• Reevaluating the “Negative” News Bias  In this reflection on Derek’s blog, I reconsider the “negative news bias” in news writing and question whether this tendency is really the journalists' fault. 

Interaction: These are some of my classmates’ blogs that got me thinking and resulted in me commenting on them.

  • On Matt’s Preaching to the Choir, I leave him a long comment explaining to him how his blog has increased my understanding about remaining unbiased. 
  • On Josie’s Fixing Our Mistakes Before They Happen, I politely disagree with her assertion that editors are not one of the most essential parts of making a paper excellent.  I leave her two comments, one is very long and the other refers her to my own blog for a more thorough explanation.  Dr. Jerz, Aja, Josie, and Angela also participate in the conversation.
  • On Angela’s You Don’t Have to Be Perfect, I start the discussion off with a long comment in which I agree with what Angela said in her blog and add my own two cents.  Then later I leave another comment addressing Aja’s comment and expanding yet more on the importance of publishing corrections.  Derek also was part of the discussion and Angela responded to our comments. 
  • On Angela’s “I Wish to Remain Anonymous”, I again start off the discussion with a long comment.  I point out to her that finding someone willing to have their name attached to a quote sometimes can be very difficult.  Wendy, Josie, and Jenn jump into the conversation and I leave another comment expanding on what they wrote.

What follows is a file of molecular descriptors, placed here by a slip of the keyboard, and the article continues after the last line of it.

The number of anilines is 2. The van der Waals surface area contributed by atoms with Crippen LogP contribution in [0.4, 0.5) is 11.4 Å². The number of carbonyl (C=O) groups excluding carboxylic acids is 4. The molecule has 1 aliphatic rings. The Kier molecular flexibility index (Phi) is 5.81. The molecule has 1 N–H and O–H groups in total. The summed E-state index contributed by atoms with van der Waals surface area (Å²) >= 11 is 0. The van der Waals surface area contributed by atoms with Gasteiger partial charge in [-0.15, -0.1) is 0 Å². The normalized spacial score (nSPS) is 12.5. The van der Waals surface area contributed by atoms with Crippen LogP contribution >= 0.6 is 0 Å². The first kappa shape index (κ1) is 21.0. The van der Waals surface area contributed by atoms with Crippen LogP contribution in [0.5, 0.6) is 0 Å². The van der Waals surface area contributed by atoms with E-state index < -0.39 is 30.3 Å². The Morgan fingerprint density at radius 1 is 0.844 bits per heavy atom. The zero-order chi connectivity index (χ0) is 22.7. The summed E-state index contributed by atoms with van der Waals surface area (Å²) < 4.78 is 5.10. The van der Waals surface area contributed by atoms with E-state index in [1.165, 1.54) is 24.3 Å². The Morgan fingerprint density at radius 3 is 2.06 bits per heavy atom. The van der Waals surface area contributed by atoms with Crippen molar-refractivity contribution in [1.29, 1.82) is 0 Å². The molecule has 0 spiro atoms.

Discussion: These are some of my blogs which sparked discussion.

  • Be Careful What You Wish Derek, Matt, and Josie comment on my relation of editorials to an academic essay and the chart I made to visually represent it.  I answer them back with a lengthy comment.  Wendy joins in and Derek answers again.  Derek also wrote a reflection on this blog and I commented on his reflection. 
  • “Getting It Right” Josie, Angela, Aja, and even Dr. Jerz discuss my blog on Haiman’s suggestion that journalists read parts of their articles or quotes to the experts to make sure that they have the facts straight.  In response to their comments, I leave a very long comment addressing the issues they brought up. 
  • You Better Have an Explanation Derek, Kaitlin, Josie, and I discuss the idea of including a daily column in newspapers which would provide explanations to the readers for why the paper and the journalists do what they do. 

Xenoblogging:

The Comment Primo:


The Comment Grande:

The Link Gracias:

  • Any reflection entry

Wildcard: I selected two wildcards.  The first blog below, I selected because of how representative it is of the progress I have been making (and also because of how much time I spent on it).  The second one I selected because it is an extra blog entry I wrote in which I applied the principles we are learning in news writing to a news article about Seton Hill. 

Reflections: These are blog entries I wrote before class.  They are based on my classmates’ blog entries.  I expand on what I have learned from their blogs and what I now understand better thanks to them.  If I use a reflection in another category, I do not include it here at well.

Previous Portfolios:

Return to the course webpage.

3 Comments

Derek Tickle said:

This portfolio, along with the other ones, show your hard work and dedication, Gretta! Great Work!!

Greta Carroll said:

Thanks, Derek!

Angela Palumbo said:

Greta, you're such an overachiever! Good job.